While not directly addressing this question, Coding Clinic 1993, fourth quarter gives us a coding paradigm. In summary, the physician documentation must state if the injury is in accordance with the degree of trauma in order to connect any bone pathology findings to the injury. If not, you code the injury first, and then the underlying disease, followed by an E-code for the cause.
Below is the coding clinic:
A pathologic fracture is defined as a break in a diseased bone due to weakening of the bone structure by pathologic processes (such as osteoporosis or bone tumors) without any identifiable trauma or following only minor trauma. Only the physician can make the determination that the fracture is out of proportion to the degree of trauma. X-ray indications of diseased bone may be used by the physician to arrive at a diagnosis of a pathologic fracture, but should not be used by coders to make this determination.
Fifth digits have been added to category 733.1, Pathologic fracture, to allow identification of the site of the fracture. Codes from 800-829 for traumatic fractures should never be used with a code from this category. External cause of injury codes (E-codes) may be used if the pathologic fracture follows minor trauma to identify the nature of this trauma. The new codes are as follows:
733.10 Pathologic fracture, unspecified site
733.11 Pathologic fracture of humerus
733.12 Pathologic fracture of distal radius and ulna Wrist NOS
733.13 Pathologic fracture of vertebrae Collapse of vertebra NOS
733.14 Pathologic fracture of neck of femur Hip NOS Femur NOS
733.15 Pathologic fracture of other specified part of femur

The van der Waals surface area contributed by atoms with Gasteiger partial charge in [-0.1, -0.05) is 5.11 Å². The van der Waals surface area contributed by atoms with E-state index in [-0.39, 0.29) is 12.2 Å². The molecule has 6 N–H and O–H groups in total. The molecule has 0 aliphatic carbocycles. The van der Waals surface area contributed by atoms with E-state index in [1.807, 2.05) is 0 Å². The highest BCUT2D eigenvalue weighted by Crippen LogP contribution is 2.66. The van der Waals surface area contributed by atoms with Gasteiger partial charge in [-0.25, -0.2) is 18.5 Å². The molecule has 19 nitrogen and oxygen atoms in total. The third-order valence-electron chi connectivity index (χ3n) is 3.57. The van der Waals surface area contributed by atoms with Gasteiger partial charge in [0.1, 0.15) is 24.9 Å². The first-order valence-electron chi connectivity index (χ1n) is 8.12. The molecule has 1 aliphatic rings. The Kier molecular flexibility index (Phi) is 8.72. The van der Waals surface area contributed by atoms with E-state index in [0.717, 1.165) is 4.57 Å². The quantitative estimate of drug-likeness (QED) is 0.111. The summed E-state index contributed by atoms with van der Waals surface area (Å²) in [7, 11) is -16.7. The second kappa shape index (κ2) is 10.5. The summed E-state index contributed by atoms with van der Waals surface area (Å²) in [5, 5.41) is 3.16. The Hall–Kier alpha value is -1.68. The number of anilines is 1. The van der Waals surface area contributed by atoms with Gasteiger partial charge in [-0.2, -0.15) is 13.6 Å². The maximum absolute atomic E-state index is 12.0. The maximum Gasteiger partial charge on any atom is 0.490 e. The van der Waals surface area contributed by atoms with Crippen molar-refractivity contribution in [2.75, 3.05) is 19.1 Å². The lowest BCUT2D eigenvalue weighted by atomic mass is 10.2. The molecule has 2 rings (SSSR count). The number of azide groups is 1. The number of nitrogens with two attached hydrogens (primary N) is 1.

733.16 Pathologic fracture of tibia and fibula
733.19 Pathologic fracture of other specified site
After walking out of a nursing home and falling off the curb, an 89 year old woman, with a history of severe osteoporosis, is admitted to the hospital for a fractured left hip. X-rays show advanced osteoporosis, separation of the acetabulum, and crumbling fracture of head of the left femur. Should the fracture be coded as pathological or as the result of trauma?
This is a clinical question that must be directed to the patient's physician. Sometimes minor trauma can cause a fracture in an individual with severely diseased bone, and that is called a pathological fracture. Only the physician can determine whether or not the level of injury is in accordance with the degree of trauma suffered by the patient.
If the physician determines that the fracture is due to trauma then only a code(s) from 800-829, Fractures, would be assigned. A code from category 733.0, Osteoporosis, may also be assigned. The pathological fracture code would not be assigned.
If, however, the physician determines that the fracture is pathological and due to osteoporosis, then code 733.14, Pathological fracture of neck of femur, and a code from category 733.0, Osteoporosis, should both be assigned. Code E888, Other and unspecified fall, may also be assigned.
Â© Copyright 1984-2006, American Hospital Association("AHA"), Chicago, Illinois. Reproduced with permission. No portion of this publication may be copied without the express, written consent of AHA.
Maria Shinn Bouck, CPC, CPMA, CHC
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